Michael KreponU.S. Leadership on the Rocks

Quote of the week:

“He was born with a roaring voice, and it had the trick of inflaming half-wits. His whole career was devoted to raising these half-wits against their betters, that he himself might shine… What animated him from end to end of his grotesque career was simply ambition – the ambition of a common man to get his hand upon the collar of his superiors, or, failing that, to get his thumb into their eyes.”
—H.L. Mencken on William Jennings Bryan

When writing about the end of the American Century in this space just five weeks ago, I assumed that the decline of U.S. influence and leadership in the world would be a gradual process. All too soon, I see the error in my analysis: there’s nothing subtle or slow-moving about Donald Trump’s deconstruction of America’s place in the world. Our reverse Rumpelstiltskin turns gold into straw. The slogan “America First” evoked enough support to capture the Republican Party’s nomination and the election; it’s the perfect phrase to accelerate distance between the United States and its allies and friends, Saudi Arabia and Israel excepted.

With the internationalist wing of the Republican Party in deep eclipse and the nationalist wing clearly ascendant, the GOP is reprising its retreat from global responsibility in the 1920s and 1930s. Back then, the United States had no allies to offend. Now it does. Angela Merkel has articulated what every other ally is thinking – that it’s time to begin planning for a world in which Washington is less dependable. Boorishness works for reality TV, but doesn’t play well abroad. Authoritarian leaders rejoice at the newest member of the club, while democratic leaders are left to wonder what has become of the U.S. electorate. The biggest winners of the Trump presidency are already clear: the coal industry at home and China and Russia abroad.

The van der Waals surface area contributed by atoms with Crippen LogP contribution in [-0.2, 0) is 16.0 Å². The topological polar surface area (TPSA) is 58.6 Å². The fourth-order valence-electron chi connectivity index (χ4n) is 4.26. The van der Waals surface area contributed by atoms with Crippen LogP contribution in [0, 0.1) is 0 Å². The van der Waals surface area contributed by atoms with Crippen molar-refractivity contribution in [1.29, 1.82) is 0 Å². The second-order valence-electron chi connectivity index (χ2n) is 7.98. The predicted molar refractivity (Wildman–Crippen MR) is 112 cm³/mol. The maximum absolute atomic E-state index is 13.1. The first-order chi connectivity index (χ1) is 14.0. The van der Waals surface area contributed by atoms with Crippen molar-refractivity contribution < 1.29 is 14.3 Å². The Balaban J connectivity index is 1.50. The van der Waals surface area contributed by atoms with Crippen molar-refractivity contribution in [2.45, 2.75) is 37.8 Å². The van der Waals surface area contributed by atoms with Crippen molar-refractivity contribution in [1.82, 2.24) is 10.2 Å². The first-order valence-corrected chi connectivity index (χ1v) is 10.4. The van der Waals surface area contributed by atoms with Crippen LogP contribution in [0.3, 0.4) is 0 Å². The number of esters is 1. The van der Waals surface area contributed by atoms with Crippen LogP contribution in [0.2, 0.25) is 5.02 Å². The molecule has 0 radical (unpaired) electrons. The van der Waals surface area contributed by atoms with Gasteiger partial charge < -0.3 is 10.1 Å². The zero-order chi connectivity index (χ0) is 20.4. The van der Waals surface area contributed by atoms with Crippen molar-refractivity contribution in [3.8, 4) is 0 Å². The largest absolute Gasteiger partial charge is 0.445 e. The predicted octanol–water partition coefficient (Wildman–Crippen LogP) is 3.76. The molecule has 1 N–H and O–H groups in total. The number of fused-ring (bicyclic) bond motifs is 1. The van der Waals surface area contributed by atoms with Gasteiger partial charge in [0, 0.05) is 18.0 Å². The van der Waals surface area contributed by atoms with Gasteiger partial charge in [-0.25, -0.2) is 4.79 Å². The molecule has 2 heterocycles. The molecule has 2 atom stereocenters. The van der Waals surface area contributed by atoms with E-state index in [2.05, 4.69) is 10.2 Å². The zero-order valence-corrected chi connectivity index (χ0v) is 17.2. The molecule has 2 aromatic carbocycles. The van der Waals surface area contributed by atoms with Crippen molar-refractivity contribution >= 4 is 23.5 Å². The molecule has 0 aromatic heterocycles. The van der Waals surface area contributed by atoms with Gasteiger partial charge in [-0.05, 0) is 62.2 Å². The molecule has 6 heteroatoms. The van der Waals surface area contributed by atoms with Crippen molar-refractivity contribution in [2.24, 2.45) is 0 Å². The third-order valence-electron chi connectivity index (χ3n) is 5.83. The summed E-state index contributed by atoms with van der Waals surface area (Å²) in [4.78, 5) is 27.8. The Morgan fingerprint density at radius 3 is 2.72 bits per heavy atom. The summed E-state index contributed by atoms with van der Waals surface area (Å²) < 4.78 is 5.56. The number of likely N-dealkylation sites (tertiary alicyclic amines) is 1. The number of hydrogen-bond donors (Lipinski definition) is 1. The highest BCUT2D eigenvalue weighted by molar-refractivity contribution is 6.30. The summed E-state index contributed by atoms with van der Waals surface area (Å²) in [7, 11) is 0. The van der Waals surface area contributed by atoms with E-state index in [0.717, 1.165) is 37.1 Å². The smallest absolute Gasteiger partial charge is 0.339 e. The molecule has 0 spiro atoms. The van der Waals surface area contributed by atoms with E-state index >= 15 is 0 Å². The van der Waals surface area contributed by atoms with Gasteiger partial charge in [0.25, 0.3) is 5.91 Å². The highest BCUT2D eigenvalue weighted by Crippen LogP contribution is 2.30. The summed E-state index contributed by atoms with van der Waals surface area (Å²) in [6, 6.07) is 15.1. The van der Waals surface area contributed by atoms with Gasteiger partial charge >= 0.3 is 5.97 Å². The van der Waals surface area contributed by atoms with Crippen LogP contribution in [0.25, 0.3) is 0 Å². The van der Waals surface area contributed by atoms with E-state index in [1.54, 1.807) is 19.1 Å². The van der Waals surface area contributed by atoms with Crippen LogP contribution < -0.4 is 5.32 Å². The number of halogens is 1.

The Republican Party finally has found its bookend to William Jennings Bryan, the populist rabble-rouser who was the Democratic Party’s standard-bearer in three presidential elections. Bryan’s most famous oratory was delivered at the Democratic Convention in 1896, in which he railed against the gold standard for the U.S. currency, which he viewed as the root of all evil: “You shall not press down upon the brow of labor this cross of thorns. You shall not crucify mankind upon a cross of gold.” Trump is, of course, all about the gold standard, at least for his properties. His stump speeches, like Bryan’s, are all about supporting the long-suffering among us. Where is H.L. Mencken when we really need him?

Never in the history of international affairs has such a modest investment by a hostile power – hacking a political campaign – yielded such extraordinary returns. Trump doesn’t need to come across with sanctions relief or other quid pro quo’s – although they would certainly be welcome in the Kremlin. His instincts and personality traits are more than sufficient to yield Moscow big dividends in weakened alliances and diminished U.S. international standing.

Trump epitomizes the diminishment of U.S. global influence that has been reflected in three signature American projects that have fallen upon hard times. All three helped project the image of America as “the indispensable nation.” The first project is what brings us together here at ACW: reducing nuclear dangers and weapons. This project has stalled out, a victim of Vladimir Putin’s backlash against post-Cold War U.S. triumphalism and partisan division at home. Trump’s Republican Party has disdain for international compacts and champions freedom of action.

A second defining project for “the indispensable nation” has been the promotion of democracy abroad. This project is now in shambles. The images of Trump’s first presidential foray into the world were deeply jarring – all smiles for autocrats and scowls for democrats. The third defining project of American leadership has been environmental protection – dating back to the establishment of the Environmental Protection Agency in the Nixon Administration. This project will now continue without U.S. government backing, following Trump’s executive orders and withdrawal from the Paris climate pact.

Taken together, the abdication of U.S. leadership on these three projects is akin to the Republican Party’s rejection of the League of Nations after World War I. Remedial steps are too numerous to mention, the most important of which will have to await Trump’s departure. But some band-aids can be applied quickly, particularly at the State Department and in key overseas posts. All fixes will be temporary unless and until the Republican Party can revive its international orientation.

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